gl_PointSize = size;

Fragment shaders run afterwards:

varying vec3 vColor;

void main() {  
  gl_FragColor = vec4(vColor, 0.5);  // adjust the alpha

For a more detailed introduction to GLSL and the graphics pipeline, take a look here.

Using shaders in Three.js

Include your GLSL shaders on your page in script tags, like so:

<script type="x-shader/x-vertex" id="vertexShader">  
  // Your GLSL vertex shader here...

<script type="x-shader/x-fragment" id="fragmentShader">  
  // Your GLSL fragment shader here...

Browsers will not recognize the script type, so they won't execute your shaders as JS.

In Three.js, custom shaders use a ShaderMaterial. When you create this material, you supply your custom shaders:

material = new THREE.ShaderMaterial({  
  uniforms: uniforms,
  attributes: attributes,
  vertexShader: document.getElementById('vertexShader').textContent,
  fragmentShader: document.getElementById('fragmentShader').textContent

As you can see, a shader is just text. Instead of loading the shader from the DOM, you may opt to include the text of your shaders directly in your JS, or you can load it via AJAX request.

As mentioned before, uniforms and attributes are variables passed to your shaders. They are defined in your JS by type and value:

// Define a color-typed uniform
var uniforms = {  
  myColor: { type: "c", value: new THREE.Color( 0xffffff ) },

Attributes are defined as arrays with length equal to the number of vertices. Each index in the array is an attribute for the corresponding vertex.

// My float attribute
var attributes = {  
  size: { type: 'f', value: [] },

for (var i=0; i < numVertices; i++) {  
  attributes.size.value[i] = 5 + Math.floor(Math.random() * 10);

Be careful, type matters. A list of types available is on the Three.js wiki. As of writing, integer and boolean types are not allowed as uniforms or attributes.

ANGLE and Hidden Compatibility Issues

If you develop on Linux like me (or a mac), be sure to test on Windows. There are nontrivial differences between webgl on Chrome/Firefox on Windows versus Linux/OSX.

This is because in nearly all cases, Windows users are running Microsoft's proprietary DirectX instead of OpenGL. The GLSL is automatically translated to HLSL (DirectX's equivalent) via ANGLE. Although ANGLE is great because it makes webgl work on Windows, you may occasionally run into some issues.

In my case, the geometries with custom shaders simply didn't show up. In other reported cases, ANGLE-generated HLSL may result in significant performance penalties due to faulty loop unrolling.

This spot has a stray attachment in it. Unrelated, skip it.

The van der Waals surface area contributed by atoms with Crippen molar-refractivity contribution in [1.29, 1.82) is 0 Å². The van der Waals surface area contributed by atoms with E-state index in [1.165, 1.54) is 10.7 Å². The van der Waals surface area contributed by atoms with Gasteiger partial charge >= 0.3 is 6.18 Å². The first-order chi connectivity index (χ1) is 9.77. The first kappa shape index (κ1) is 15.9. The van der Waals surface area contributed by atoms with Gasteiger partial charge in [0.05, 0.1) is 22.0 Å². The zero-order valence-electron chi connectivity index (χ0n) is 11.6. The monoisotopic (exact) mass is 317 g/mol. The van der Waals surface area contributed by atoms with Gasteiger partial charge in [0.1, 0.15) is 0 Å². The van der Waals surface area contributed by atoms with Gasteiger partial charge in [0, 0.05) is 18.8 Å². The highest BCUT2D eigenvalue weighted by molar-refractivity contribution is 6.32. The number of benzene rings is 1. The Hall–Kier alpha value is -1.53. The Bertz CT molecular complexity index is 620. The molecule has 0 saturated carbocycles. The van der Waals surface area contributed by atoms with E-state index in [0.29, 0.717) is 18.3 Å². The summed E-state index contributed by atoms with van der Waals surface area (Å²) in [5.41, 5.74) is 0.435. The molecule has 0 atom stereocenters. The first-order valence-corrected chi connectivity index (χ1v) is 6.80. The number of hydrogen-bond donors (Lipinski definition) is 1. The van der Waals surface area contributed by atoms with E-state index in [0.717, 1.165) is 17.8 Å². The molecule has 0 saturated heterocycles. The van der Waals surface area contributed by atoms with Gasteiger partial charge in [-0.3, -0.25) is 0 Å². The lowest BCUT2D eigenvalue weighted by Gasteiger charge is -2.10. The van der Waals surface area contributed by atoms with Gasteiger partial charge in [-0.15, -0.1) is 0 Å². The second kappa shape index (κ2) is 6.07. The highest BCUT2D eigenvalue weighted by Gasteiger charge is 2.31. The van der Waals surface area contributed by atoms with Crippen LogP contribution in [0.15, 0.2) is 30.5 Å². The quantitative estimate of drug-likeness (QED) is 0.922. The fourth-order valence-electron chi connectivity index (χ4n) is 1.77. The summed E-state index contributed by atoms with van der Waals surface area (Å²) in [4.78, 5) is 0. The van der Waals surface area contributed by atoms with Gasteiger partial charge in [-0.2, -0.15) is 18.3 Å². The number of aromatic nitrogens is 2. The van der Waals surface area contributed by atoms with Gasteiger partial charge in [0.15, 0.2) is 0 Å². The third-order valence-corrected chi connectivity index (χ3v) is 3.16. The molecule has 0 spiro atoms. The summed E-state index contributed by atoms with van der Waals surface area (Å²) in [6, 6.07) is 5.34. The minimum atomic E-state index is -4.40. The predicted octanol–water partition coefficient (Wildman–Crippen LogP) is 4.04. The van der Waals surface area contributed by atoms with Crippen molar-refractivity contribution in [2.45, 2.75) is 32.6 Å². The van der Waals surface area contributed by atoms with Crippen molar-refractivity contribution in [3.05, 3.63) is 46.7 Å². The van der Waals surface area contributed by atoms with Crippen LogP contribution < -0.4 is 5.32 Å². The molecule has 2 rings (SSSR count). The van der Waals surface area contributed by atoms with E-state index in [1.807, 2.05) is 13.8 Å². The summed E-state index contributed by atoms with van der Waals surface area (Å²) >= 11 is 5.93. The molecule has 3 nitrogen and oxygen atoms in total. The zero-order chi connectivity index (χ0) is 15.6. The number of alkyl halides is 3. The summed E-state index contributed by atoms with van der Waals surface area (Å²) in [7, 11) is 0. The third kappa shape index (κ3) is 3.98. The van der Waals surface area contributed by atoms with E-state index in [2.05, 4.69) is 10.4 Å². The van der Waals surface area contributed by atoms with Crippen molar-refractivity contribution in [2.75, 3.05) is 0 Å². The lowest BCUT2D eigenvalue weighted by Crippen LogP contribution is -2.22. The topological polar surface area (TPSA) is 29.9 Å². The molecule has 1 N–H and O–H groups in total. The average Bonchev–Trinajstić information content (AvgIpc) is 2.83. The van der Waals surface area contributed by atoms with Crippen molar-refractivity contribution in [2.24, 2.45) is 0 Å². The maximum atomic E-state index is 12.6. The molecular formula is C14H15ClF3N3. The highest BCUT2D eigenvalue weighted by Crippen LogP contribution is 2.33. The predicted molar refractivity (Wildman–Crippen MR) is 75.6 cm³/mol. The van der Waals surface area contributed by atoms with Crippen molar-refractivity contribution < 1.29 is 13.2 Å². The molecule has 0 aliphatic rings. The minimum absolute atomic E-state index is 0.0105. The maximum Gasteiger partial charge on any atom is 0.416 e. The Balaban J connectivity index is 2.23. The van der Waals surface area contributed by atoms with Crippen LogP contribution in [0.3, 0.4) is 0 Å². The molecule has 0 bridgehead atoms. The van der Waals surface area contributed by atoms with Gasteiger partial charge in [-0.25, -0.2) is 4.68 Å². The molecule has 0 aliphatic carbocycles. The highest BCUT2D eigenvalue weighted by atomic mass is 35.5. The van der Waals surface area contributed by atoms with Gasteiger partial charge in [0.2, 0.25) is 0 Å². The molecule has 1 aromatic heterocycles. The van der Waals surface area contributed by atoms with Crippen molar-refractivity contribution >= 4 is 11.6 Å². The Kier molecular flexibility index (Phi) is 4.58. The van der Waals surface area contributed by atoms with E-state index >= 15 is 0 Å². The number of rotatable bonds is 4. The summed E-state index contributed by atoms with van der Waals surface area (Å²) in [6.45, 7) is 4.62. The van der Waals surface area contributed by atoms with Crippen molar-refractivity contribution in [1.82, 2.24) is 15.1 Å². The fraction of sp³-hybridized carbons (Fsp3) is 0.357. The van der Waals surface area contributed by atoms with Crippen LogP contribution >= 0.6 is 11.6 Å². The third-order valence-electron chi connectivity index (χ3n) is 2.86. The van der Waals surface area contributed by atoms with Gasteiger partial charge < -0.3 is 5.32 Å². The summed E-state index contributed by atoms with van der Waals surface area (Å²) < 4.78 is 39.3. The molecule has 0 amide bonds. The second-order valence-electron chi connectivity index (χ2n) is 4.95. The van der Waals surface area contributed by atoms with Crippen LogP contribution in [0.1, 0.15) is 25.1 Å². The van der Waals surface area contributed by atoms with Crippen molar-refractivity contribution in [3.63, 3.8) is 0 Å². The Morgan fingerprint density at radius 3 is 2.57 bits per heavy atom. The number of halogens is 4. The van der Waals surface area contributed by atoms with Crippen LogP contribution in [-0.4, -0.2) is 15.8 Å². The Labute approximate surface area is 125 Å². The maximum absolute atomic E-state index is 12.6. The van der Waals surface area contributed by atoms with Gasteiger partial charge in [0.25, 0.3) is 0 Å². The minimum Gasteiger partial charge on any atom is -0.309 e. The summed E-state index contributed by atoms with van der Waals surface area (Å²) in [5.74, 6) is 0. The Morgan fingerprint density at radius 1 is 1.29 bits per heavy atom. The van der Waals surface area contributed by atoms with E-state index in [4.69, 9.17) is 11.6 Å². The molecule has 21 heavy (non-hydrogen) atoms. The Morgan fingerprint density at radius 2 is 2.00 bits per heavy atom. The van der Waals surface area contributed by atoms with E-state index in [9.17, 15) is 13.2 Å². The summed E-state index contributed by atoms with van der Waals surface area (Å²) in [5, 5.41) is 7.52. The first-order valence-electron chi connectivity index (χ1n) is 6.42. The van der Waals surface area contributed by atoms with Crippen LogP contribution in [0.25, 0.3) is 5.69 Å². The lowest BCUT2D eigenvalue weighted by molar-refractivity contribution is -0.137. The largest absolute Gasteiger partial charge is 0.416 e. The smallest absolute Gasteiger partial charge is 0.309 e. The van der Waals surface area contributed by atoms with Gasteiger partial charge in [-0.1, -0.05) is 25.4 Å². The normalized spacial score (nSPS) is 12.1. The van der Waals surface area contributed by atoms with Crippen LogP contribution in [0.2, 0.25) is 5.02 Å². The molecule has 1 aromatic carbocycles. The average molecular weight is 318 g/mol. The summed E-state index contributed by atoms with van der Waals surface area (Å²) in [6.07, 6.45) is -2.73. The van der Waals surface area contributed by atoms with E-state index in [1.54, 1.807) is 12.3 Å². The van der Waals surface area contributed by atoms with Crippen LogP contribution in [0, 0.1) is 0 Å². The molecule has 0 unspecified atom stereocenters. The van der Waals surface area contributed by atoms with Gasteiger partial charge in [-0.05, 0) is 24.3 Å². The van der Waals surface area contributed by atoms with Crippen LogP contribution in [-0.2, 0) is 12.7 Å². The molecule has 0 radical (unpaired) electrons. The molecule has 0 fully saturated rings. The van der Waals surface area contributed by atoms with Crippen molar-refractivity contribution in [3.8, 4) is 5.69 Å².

How to determine if your bug is caused by ANGLE

The symptoms are fairly straightforward: your shaders work on linux/osx but not on Windows. If you start Chrome with the flag --use-gl=desktop, you will force it to use opengl and your animation should work properly.

How to debug an ANGLE problem

This part can be painful and there isn't an easy way to do it.

In my case, I generated the HLSL and manually inspected it. You can do this by starting Chrome on windows with --enable-privileged-webgl-extension and using getTranslatedShaderSource:

var shadertxt = document.getElementById('vertexshader');

var gl = new THREE.WebGLRenderer().getContext();

var vsh = gl.createShader(gl.VERTEX_SHADER);  
gl.shaderSource(vsh, shadertxt);  
if(!gl.getShaderParameter(vsh, gl.COMPILE_STATUS)) {  
    console.log("invalid shader : " + gl.getShaderInfoLog(vsh));
    var lines = shadertxt.split('\n');
    for (i in lines) {
        console.log(i, lines[i]);
var hlsl = gl.getExtension("WEBGL_debug_shaders").getTranslatedShaderSource(vsh);


I've included a full working example in this jsfiddle.

Unfortunately, I couldn't find the bug just by eyeballing the HLSL. I used a process-of-elimination approach where I got rid of parts of shader code until things rendered properly. Then, I added parts back until I found the code that was causing the problem. Hopefully there will be a better way in the future.


It was a lot of fun to learn about webgl shaders, and it improved my simulation drastically. Aside from frustrating ANGLE problems (which should be uncommon), it is quite easy overall. Good luck!


* There are also matrix types, mat2, mat3, and mat4, which only support floats.

Optimizing Three.js Performance: Simulating Tens Of Thousands Of Independent Moving Objects

This post covers my experience building Asterank 3D, a simulation engine capable of showing tens of thousands of particles with unique trajectories. Each particle has a unique path calculated on-the-fly using laws of astrodynamics.

I documented my progress as I scaled the simulation from 60 objects to 50,000 objects. Each section will cover techniques that produced significant performance gains.

Use a ParticleSystem

A naive implementation of the solar system view represents every single object as its own particle. While this is a convenient approach, it becomes less reliable at around 40 moving particles or so on a typical laptop.

My original code was analogous to:

for (var i=0; i < 100; i++) {